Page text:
A Dose of Historical Wisdom: Life After the Great Depression
3 months ago
The Great Depression was one of the biggest economic turmoil in the history of America. We will take a look at how people coped with this devastating economic crisis and how life was after the Great Depression.
TAGGED UNDER: The Great Depression
The 1920s were a period of great prosperity for the American people. The Republicans saw three of their leaders becoming Presidents and through their laissez-faire outlook, they managed to hold themselves in good eye among the American public. Presidents Warren Harding, Calvin Coolidge, and Herbert Hoover were the people at the helm of affairs during that period.
It was a period of optimism and progress for Americans. The stock market had been growing at a brisk rate, and many Americans had funneled all their savings in it with the expectation of great returns. People even borrowed money from friends and brokers to invest in the stock market, which many believe caused the formation of the ‘speculative bubble’. However, many economists also argue that ‘Roaring Twenties’ was a period of economic advancement only for the rich and the upper class. The farmers were not getting their due and the middle class had not derived any benefit from the economic boom. There was an uneven distribution of wealth, something reminiscent of the modern-day economic structure.
The first shocker came on the 24th of October, 1929, when New York Stock Exchange (NYSE) lost 33 points – a sharp decline of over 9%. And, on the 29th of October, 1929, came the final blow in the coffin of the stock market, when it lost $10 billion worth of wealth. Economists and historians later rechristened the day as the Black Tuesday. This event precipitated the Great Depression, which was to haunt Americans for the next ten years. Life changed drastically for poor and middle-class people – the severe casualties of the Great Depression. It had a massive effect on almost all walks of American life and brought people to terms with the harsh realities of the world.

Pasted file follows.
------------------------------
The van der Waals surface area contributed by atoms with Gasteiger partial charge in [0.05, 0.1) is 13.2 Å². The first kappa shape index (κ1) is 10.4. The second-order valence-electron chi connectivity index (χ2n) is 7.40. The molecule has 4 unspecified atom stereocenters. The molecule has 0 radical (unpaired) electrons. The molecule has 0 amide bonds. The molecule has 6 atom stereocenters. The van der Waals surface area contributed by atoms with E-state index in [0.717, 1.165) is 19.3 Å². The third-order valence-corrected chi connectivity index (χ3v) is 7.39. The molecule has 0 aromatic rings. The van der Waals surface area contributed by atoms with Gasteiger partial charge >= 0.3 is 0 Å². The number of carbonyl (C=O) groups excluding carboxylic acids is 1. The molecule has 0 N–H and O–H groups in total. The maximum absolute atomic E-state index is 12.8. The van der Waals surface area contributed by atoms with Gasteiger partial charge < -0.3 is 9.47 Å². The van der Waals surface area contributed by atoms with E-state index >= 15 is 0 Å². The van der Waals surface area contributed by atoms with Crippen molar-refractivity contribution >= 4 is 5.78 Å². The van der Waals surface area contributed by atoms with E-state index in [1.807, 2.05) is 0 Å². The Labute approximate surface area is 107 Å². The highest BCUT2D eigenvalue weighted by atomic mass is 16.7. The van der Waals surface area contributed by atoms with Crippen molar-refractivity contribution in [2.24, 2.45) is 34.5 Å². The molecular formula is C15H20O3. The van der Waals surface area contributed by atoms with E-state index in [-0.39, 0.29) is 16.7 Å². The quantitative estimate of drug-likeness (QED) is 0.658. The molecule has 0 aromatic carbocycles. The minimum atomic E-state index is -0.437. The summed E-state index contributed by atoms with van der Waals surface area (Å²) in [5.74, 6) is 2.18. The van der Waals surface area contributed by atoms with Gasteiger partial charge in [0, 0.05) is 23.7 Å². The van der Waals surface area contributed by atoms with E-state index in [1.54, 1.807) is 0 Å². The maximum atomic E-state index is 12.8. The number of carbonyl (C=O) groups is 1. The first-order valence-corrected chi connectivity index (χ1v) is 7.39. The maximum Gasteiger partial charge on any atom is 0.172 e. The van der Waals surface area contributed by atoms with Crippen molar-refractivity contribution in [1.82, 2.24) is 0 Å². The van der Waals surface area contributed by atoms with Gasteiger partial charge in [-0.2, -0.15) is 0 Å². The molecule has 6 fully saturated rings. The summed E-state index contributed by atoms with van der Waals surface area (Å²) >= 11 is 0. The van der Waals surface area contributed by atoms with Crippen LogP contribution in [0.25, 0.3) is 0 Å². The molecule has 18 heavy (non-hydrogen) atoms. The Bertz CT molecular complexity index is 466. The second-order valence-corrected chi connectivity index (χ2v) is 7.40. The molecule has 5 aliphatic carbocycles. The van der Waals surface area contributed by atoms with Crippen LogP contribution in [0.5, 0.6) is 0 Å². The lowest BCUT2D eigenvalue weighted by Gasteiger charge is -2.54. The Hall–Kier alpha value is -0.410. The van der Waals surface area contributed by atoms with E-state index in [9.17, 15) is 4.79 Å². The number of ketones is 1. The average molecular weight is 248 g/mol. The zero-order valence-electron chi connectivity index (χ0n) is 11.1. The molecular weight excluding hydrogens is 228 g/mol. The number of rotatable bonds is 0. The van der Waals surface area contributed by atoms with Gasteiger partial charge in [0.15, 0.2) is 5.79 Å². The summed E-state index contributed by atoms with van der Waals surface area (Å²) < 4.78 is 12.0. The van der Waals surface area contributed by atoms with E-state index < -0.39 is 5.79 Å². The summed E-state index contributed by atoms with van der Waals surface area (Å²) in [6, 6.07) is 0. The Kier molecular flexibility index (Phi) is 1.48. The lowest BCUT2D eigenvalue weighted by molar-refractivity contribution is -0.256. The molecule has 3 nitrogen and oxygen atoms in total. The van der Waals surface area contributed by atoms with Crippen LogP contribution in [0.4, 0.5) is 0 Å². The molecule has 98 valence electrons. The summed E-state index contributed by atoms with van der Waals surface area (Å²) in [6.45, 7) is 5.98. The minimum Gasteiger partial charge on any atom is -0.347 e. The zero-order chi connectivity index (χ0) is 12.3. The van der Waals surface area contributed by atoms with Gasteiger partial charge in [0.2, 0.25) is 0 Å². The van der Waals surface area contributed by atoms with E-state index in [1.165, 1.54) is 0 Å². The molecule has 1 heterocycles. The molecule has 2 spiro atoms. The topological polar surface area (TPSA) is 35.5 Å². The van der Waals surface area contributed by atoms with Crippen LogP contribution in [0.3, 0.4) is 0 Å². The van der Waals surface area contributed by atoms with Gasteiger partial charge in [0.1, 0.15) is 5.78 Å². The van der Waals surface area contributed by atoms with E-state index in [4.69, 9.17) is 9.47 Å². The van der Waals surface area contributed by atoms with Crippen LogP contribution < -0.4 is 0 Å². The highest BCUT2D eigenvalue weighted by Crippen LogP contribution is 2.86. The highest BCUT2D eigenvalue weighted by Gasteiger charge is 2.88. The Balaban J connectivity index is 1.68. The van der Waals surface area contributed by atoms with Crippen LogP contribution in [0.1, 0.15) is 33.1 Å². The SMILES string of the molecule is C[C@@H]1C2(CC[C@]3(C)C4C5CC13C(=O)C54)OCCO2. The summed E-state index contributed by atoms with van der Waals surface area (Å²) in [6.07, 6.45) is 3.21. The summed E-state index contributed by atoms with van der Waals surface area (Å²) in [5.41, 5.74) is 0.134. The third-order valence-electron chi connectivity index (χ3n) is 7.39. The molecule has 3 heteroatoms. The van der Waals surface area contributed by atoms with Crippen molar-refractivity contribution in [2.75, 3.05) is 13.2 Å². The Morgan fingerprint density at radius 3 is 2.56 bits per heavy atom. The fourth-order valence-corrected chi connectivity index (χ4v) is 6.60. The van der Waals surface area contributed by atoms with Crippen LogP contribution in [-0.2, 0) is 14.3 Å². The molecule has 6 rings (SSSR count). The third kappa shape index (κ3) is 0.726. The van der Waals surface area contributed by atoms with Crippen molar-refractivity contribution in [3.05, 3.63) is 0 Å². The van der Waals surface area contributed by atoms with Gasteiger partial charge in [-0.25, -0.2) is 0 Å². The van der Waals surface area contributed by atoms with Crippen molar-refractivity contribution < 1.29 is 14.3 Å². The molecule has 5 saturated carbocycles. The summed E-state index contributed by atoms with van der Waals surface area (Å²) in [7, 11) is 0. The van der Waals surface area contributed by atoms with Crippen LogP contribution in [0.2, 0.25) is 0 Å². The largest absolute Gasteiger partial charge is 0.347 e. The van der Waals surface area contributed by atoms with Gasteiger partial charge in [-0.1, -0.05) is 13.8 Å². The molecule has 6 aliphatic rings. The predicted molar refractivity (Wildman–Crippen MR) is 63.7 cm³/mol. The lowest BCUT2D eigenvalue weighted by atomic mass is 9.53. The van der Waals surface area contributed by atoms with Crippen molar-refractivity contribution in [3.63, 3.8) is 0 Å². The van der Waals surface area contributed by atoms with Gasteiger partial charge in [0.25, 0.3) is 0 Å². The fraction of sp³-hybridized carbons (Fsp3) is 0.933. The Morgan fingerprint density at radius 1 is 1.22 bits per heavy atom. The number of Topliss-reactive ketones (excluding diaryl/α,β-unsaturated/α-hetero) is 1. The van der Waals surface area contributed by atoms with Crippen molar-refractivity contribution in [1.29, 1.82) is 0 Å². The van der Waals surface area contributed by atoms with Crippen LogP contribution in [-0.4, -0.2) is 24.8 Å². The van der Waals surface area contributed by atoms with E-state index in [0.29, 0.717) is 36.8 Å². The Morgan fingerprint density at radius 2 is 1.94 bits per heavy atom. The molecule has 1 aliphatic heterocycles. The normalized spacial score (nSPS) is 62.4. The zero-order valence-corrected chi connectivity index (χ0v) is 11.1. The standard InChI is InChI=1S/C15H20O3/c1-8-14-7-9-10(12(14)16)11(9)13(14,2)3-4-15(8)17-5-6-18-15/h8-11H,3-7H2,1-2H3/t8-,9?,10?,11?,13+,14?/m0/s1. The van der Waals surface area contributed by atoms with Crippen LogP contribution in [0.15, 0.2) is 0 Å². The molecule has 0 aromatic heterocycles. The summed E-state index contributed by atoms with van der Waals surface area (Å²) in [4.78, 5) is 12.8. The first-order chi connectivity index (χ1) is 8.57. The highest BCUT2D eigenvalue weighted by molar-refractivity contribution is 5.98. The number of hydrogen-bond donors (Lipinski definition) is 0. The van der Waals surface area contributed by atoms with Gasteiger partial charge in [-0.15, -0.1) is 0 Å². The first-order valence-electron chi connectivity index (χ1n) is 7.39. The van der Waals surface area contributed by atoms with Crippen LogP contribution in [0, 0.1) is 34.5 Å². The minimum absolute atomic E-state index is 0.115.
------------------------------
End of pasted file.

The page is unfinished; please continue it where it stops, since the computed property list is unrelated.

After the Great Depression, buying things on credit was a strictly avoided and if people didn’t have the money to buy something, they didn’t buy it. Men traveled far and wide in search of better opportunities, while others who resigned to their fate spent time indoors, playing card games with neighbors or listened to radio. People were not able to pay back their debts and many were not able to pay their rents, forcing them to live in shantytowns, also known as “Hoovervilles” after President Hoover. A lot of people ate from soup kitchens and used newspapers as blankets. Life during the Great Depression was full of hopelessness and despair, and widespread racial and sexual discrimination exacerbated the situation.
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Black Americans had to suffer more than their white compatriots as employers were more willing to hire a white unemployed man rather than a black worker. When Franklin D. Roosevelt became the President of the United States, African-Americans saw a glimmer of hope in him. He was known to be a promoter of equality of races, and it was widely known that he had numerous black advisors. However, his efforts at curbing institutional racism were not completely successful as there was rampant discrimination in the New Deal housing and employment projects. Also, at several workplaces, the white chauvinistic groups demanded that employers don’t hire any black employees until all the whites were employed. All these factors meant that African-Americans and other minorities were the worst sufferers during the Great Depression.
Effect on Children